I am currently a PhD student researching about memorialisation in Japanese museums. I became interested in this area while writing my undergraduate dissertation entitled: ‘Hiroshima’s forgotten voices: hibakusha video testimony and memorialisation’.
I hold a BA in Spanish and Japanese from Cardiff University (2015-2019). During my time as an undergraduate I spent 5 months on Toyo University’s (Tokyo) exchange programme and 5 months in Argentina teaching English.
I am a member of the British Association for Japanese Studies (BAJS) and the European Association for Japanese Studies (EAJS).
My main research interest is history and how historical events are memorialised in museums. In my PhD research, I am exploring how historical events are memorialised in Japanese museums, with particular focus on the use of eyewitness testimony and digital technology.
I am a Postgraduate co-Deputy Lead for the History and Heritage research theme within the School of Modern Languages (2021-2022).
Papers and Presentations
Constance, L. 2022. Digitalisation and Visualisation of Eyewitness Accounts in the Hiroshima Peace Memorial Museum (paper). Hiroshima-Nagasaki-Fukushima: Articulations of the nuclear. Cologne: University of Cologne. 19 May 2022.
Constance, L. 2022. Eyewitness Testimony in Japanese Memorial Museums (presentation). British Association for Japanese Studies/Japan Foundation Postgraduate Workshop 2022. Norwich; University of East Anglia. 25 February 2022.
Constance, L. 2021. Eyewitness Testimony in Japanese Memorial Museums (paper). Ypres and Hiroshima: Eye-Witness Testimony, Transnational Memory and Memorialisation Practices. Cardiff; Global Language-based Area Studies Research Theme, Cardiff University School of Modern Languages. Online, 15 December 2021.
Constance, L. 2021. Digitalisation of eyewitness testimony in Japanese memorial museums (presentation). European Association for Japanese Studies 17th PhD Workshop 2021. Leuven; KU Leuven. Online, 20 August 2021.
Constance, L. 2021. Digitalisation of eyewitness testimony in Japanese memorial museums (presentation). Cardiff University School of Modern Languages PGR Conference 2021. Cardiff; Cardiff University School of Modern Languages. Online, 30 June 2021. Available here.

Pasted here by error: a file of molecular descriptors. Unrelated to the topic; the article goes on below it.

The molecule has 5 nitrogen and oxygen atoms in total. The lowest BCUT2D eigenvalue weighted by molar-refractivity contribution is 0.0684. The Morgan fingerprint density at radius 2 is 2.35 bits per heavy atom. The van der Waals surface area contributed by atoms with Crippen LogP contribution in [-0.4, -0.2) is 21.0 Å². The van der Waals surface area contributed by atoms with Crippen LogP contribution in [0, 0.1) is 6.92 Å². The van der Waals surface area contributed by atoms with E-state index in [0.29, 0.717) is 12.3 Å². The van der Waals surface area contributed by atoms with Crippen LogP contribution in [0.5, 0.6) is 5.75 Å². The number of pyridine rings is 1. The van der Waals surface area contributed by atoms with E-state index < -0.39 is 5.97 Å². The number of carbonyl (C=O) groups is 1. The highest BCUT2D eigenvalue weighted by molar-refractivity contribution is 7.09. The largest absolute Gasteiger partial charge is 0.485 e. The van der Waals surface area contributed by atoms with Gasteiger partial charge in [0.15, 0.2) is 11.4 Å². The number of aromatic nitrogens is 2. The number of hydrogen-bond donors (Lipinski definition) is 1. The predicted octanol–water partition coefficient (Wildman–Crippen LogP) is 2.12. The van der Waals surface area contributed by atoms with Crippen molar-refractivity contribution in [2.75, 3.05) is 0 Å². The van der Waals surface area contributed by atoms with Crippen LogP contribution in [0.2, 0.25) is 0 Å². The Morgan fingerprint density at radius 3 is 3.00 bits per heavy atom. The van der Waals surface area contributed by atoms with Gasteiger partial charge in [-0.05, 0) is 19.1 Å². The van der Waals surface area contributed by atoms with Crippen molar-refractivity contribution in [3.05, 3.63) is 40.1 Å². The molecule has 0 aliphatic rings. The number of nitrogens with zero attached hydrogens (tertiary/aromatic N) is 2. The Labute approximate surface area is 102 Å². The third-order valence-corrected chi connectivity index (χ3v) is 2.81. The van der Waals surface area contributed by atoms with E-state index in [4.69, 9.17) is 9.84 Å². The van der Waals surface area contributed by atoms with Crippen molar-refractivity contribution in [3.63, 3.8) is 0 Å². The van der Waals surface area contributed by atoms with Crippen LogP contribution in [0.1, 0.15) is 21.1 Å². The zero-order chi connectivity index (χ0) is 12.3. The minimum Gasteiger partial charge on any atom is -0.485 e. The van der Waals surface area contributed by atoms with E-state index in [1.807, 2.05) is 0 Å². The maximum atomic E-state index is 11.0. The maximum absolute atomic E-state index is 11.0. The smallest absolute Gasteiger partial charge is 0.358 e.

Constance, L. 2021. Digitalisation of eyewitness testimony in Japanese memorial museums (paper). Cardiff University Breaking Boundaries Conference 2021. Cardiff; Cardiff University. Online, 13 May 2021.
Constance, L. 2021. Eyewitness testimony in the Japanese museum (presentation). British Association for Japanese Studies/Japan Foundation Postgraduate Workshop 2021. Online, 25 February 2021.
I am currently teaching the Japanese seminars for the 2021/2 module ML8100 - Introduction to Translation Methods.
I am working towards the Cardiff University Education Associate Fellowship Programme, leading to HEA Associate Fellowship.
The digitalisation of eyewitness testimony in Japanese memorial museums
The bombing of Hiroshima over 75 years ago was the first time nuclear weapons had been used in warfare. The impact of the bomb was devastating and continues to affect people today. As an unprecedented event in human history, the bombing continues to be memorialised, in anniversaries, commemorations and in museums. However, eyewitnesses to historical events, such as the Hiroshima bombing, are passing away, and with them their personal insights into the past. Although researchers such as de Jong (2018) have argued that in the digital era, eyewitness video testimonies are a staple of memorial museums, this may not be the case in Japan. This paper therefore addresses the issue of memorialisation of eyewitness testimonies in Japanese museums.
My overarching research question is: ‘How can video testimony be digitalised in Japanese memorial museums?’. Through fieldwork visits (which will hopefully take place in early 2022) to different types of Japanese museums, semi-structured interviews with museum staff, eyewitnesses themselves and study of visitor books, I will analyse how these institutions exhibit video testimony and explore variations in their practices. I will supplement these methods with digital research methods, to assess how the exhibits are received by visitors using review websites, discussion forums and social media to reveal insights into their expectations of and attitudes towards the use of digitalisation. However, if restrictions on international travel continue, I will use these digital methods as my main resources to gather data. This also opens up the opportunity to discuss ethical questions regarding the use of digital research methods.
Keywords: memorial museum, ethics, testimony, oral history, digitalisation, dark tourism, heritage
The Great British Sasakawa Foundation